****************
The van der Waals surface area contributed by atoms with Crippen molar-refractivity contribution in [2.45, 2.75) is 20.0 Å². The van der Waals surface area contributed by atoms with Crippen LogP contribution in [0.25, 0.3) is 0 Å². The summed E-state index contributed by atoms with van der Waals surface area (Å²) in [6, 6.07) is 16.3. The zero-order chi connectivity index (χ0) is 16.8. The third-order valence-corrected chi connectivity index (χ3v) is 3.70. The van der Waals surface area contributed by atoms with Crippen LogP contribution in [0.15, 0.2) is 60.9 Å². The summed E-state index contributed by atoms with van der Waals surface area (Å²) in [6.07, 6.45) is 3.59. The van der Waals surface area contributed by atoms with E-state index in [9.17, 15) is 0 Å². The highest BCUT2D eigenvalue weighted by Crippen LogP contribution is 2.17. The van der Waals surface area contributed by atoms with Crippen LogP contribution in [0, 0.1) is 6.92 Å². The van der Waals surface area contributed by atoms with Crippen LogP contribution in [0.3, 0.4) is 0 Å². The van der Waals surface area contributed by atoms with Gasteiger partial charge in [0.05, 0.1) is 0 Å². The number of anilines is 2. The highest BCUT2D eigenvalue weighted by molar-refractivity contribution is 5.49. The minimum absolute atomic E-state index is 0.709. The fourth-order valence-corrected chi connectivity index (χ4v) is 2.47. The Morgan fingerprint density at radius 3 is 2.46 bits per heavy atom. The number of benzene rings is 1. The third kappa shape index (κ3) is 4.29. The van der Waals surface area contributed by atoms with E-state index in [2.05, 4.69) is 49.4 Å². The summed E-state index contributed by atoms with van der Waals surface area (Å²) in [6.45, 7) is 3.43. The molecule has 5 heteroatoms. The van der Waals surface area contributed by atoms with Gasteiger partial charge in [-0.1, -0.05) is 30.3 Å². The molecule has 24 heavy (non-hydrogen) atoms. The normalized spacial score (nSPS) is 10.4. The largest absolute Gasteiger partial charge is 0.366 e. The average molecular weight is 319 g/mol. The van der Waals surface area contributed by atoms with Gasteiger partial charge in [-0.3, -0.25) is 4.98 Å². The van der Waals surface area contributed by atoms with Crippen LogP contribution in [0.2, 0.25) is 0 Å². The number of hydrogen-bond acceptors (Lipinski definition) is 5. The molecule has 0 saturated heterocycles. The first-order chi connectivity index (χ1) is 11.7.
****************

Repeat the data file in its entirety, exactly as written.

The van der Waals surface area contributed by atoms with Crippen molar-refractivity contribution in [2.45, 2.75) is 20.0 Å². The van der Waals surface area contributed by atoms with Crippen LogP contribution in [0.25, 0.3) is 0 Å². The summed E-state index contributed by atoms with van der Waals surface area (Å²) in [6, 6.07) is 16.3. The zero-order chi connectivity index (χ0) is 16.8. The third-order valence-corrected chi connectivity index (χ3v) is 3.70. The van der Waals surface area contributed by atoms with Crippen LogP contribution in [0.15, 0.2) is 60.9 Å². The summed E-state index contributed by atoms with van der Waals surface area (Å²) in [6.07, 6.45) is 3.59. The van der Waals surface area contributed by atoms with E-state index in [9.17, 15) is 0 Å². The highest BCUT2D eigenvalue weighted by Crippen LogP contribution is 2.17. The van der Waals surface area contributed by atoms with Crippen LogP contribution in [0, 0.1) is 6.92 Å². The van der Waals surface area contributed by atoms with Crippen LogP contribution in [0.3, 0.4) is 0 Å². The van der Waals surface area contributed by atoms with Gasteiger partial charge in [0.05, 0.1) is 0 Å². The number of anilines is 2. The highest BCUT2D eigenvalue weighted by molar-refractivity contribution is 5.49. The minimum absolute atomic E-state index is 0.709. The fourth-order valence-corrected chi connectivity index (χ4v) is 2.47. The Morgan fingerprint density at radius 3 is 2.46 bits per heavy atom. The number of benzene rings is 1. The third kappa shape index (κ3) is 4.29. The van der Waals surface area contributed by atoms with E-state index in [2.05, 4.69) is 49.4 Å². The summed E-state index contributed by atoms with van der Waals surface area (Å²) in [6.45, 7) is 3.43. The molecule has 5 heteroatoms. The van der Waals surface area contributed by atoms with Gasteiger partial charge in [-0.1, -0.05) is 30.3 Å². The molecule has 24 heavy (non-hydrogen) atoms. The normalized spacial score (nSPS) is 10.4. The largest absolute Gasteiger partial charge is 0.366 e. The average molecular weight is 319 g/mol. The van der Waals surface area contributed by atoms with Gasteiger partial charge in [-0.3, -0.25) is 4.98 Å². The van der Waals surface area contributed by atoms with Crippen LogP contribution in [0.2, 0.25) is 0 Å². The number of hydrogen-bond acceptors (Lipinski definition) is 5. The molecule has 0 saturated heterocycles. The first-order chi connectivity index (χ1) is 11.7.